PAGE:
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Why won’t my GP prescribe paracetamol?

Dr Mark Porter / 10 April 2019

Dr Mark Porter responds to a reader’s drug dilemma.


Q: I am awaiting a knee replacement and taking up to eight paracetamol a day, along with anti-inflammatories, to help control the pain. My GP told me to buy the paracetamol over the counter, but given that I am using so much and can buy only 32 tablets at a time, it is proving quite an inconvenience. Can’t she prescribe me greater quantities (which I would get free as I am in my seventies)?

A: You have fallen foul of a couple of well-intentioned initiatives. The first was designed to reduce the number of people killed, or seriously harmed, following paracetamol overdose. Since 1998 the most you can buy in one go is 32 tablets/capsules (16 in non-pharmacy outlets) – a move that appears to have helped as there has been a subsequent drop in paracetamol-related deaths and liver transplants.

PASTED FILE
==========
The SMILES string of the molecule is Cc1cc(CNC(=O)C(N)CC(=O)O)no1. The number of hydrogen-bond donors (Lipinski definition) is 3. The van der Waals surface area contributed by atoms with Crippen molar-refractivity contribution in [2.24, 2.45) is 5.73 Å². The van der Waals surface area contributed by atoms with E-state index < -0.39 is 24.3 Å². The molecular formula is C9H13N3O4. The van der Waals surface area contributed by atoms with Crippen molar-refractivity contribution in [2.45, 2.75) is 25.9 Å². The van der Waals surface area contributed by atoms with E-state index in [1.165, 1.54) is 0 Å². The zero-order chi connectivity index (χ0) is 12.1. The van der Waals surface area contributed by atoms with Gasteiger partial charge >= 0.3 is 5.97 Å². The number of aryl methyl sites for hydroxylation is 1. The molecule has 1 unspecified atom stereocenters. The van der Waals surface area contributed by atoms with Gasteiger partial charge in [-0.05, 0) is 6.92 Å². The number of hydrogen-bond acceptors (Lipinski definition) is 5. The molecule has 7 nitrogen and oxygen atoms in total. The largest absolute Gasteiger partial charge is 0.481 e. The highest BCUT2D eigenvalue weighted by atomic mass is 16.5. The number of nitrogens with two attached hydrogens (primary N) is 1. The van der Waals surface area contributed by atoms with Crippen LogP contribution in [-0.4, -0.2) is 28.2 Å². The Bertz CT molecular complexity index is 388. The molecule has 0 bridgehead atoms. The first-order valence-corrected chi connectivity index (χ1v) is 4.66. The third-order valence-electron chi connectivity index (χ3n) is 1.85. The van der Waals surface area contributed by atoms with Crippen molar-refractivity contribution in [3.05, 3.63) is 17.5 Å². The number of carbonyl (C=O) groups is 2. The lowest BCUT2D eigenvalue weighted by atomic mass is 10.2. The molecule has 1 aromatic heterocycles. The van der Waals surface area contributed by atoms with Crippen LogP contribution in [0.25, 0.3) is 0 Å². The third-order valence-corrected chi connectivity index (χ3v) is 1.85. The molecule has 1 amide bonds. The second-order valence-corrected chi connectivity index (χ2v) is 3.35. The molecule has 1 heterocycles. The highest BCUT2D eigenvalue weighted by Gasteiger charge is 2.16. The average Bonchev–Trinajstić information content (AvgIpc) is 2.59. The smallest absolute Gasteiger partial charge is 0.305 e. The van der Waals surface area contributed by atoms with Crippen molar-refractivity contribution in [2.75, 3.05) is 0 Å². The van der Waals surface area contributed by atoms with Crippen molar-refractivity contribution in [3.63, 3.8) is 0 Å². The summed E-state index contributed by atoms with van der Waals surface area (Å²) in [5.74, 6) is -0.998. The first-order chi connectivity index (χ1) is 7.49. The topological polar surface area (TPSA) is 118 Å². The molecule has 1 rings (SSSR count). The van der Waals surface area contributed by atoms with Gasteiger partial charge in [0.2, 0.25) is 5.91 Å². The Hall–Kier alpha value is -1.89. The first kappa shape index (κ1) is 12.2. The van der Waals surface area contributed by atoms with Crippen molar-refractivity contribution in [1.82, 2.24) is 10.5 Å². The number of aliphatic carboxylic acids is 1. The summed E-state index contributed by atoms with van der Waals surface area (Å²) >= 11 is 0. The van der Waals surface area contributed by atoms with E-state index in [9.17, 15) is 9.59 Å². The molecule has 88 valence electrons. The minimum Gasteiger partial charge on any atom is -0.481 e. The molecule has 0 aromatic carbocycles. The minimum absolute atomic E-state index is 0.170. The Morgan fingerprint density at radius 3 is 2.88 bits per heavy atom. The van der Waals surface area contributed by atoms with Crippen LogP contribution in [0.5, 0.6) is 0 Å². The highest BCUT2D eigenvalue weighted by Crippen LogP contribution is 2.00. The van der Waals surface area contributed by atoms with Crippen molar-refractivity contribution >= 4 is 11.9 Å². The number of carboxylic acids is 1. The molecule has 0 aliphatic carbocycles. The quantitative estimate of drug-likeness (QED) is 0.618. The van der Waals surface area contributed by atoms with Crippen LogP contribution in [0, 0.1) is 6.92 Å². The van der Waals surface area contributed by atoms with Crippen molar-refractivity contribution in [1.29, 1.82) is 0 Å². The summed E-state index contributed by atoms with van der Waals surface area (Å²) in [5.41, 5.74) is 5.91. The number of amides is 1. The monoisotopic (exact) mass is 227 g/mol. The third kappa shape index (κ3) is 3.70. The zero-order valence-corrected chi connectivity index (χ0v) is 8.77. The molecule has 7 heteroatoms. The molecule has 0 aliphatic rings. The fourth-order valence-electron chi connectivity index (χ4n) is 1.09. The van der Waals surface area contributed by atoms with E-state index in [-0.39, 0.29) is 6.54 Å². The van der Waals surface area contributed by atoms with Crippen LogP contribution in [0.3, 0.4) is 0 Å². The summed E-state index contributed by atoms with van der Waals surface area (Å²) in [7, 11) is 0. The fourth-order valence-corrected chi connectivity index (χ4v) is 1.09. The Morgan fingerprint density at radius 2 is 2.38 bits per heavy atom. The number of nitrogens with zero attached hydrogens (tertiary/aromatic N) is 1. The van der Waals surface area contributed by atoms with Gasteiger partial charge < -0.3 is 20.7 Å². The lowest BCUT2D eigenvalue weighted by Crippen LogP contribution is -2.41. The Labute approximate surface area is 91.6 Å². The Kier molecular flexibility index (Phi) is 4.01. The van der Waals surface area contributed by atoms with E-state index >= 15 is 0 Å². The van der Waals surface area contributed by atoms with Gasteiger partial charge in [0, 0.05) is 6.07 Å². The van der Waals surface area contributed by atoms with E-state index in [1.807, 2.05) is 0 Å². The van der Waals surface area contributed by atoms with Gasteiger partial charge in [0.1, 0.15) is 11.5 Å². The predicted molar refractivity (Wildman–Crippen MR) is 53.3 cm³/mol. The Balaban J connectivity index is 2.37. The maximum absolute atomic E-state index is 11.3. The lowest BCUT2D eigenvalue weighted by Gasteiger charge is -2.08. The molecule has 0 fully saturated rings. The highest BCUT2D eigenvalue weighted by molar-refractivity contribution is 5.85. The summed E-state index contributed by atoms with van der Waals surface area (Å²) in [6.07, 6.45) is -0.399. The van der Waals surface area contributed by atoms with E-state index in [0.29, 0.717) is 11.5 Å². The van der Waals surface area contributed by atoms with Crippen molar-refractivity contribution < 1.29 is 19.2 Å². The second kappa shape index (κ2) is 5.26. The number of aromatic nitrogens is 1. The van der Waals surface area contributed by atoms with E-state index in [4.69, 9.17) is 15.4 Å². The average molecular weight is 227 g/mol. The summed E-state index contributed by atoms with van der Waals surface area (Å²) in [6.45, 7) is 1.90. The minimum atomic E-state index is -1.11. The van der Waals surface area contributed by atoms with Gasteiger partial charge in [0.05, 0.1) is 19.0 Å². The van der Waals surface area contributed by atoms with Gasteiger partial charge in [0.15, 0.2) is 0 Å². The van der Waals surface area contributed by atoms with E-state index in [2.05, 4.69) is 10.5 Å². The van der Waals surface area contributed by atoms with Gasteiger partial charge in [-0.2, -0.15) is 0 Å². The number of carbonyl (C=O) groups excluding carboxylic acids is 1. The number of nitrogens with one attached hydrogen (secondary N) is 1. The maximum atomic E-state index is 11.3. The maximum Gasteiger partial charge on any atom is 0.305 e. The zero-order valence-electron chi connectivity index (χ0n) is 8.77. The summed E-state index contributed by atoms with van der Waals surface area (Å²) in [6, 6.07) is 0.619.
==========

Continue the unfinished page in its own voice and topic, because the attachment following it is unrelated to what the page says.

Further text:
The second is a more recent drive to encourage patients to buy over-the-counter paracetamol for minor illnesses and aches and pains, as the drug is so cheap and the admin costs behind an NHS prescription much higher. Or, to put it another way, the NHS ends up paying at least four times more for paracetamol than you do.

However, although that is fine if you need paracetamol only for a few days, it is not ideal if you require a longer course, and doctors can use their discretion. I would certainly talk to your GP again and see if she is willing to prescribe greater quantities for you – not unreasonable given that you are likely to face a significant wait for your operation (a matter of months rather than weeks).


The opinions expressed are those of the author and are not held by Saga unless specifically stated. The material is for general information only and does not constitute investment, tax, legal, medical or other form of advice. You should not rely on this information to make (or refrain from making) any decisions. Always obtain independent, professional advice for your own particular situation.